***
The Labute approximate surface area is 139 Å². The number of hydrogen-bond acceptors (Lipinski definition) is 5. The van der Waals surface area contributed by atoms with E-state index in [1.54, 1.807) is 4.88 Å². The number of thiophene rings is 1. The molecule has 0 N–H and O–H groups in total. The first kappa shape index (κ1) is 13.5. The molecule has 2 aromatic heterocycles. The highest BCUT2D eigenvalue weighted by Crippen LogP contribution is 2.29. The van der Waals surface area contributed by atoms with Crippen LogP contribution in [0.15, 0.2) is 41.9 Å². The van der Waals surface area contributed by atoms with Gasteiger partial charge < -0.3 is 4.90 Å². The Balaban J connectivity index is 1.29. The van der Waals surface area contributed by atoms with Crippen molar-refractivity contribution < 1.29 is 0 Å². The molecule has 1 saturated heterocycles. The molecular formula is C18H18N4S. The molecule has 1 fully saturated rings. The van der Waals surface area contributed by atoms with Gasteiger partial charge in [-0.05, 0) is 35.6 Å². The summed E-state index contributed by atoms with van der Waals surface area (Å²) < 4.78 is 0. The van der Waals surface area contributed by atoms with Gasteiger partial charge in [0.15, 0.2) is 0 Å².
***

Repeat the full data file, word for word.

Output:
The Labute approximate surface area is 139 Å². The number of hydrogen-bond acceptors (Lipinski definition) is 5. The van der Waals surface area contributed by atoms with E-state index in [1.54, 1.807) is 4.88 Å². The number of thiophene rings is 1. The molecule has 0 N–H and O–H groups in total. The first kappa shape index (κ1) is 13.5. The molecule has 2 aromatic heterocycles. The highest BCUT2D eigenvalue weighted by Crippen LogP contribution is 2.29. The van der Waals surface area contributed by atoms with Crippen LogP contribution in [0.15, 0.2) is 41.9 Å². The van der Waals surface area contributed by atoms with Gasteiger partial charge < -0.3 is 4.90 Å². The Balaban J connectivity index is 1.29. The van der Waals surface area contributed by atoms with Crippen molar-refractivity contribution < 1.29 is 0 Å². The molecule has 1 saturated heterocycles. The molecular formula is C18H18N4S. The molecule has 1 fully saturated rings. The van der Waals surface area contributed by atoms with Gasteiger partial charge in [-0.05, 0) is 35.6 Å². The summed E-state index contributed by atoms with van der Waals surface area (Å²) < 4.78 is 0. The van der Waals surface area contributed by atoms with Gasteiger partial charge in [0.15, 0.2) is 0 Å².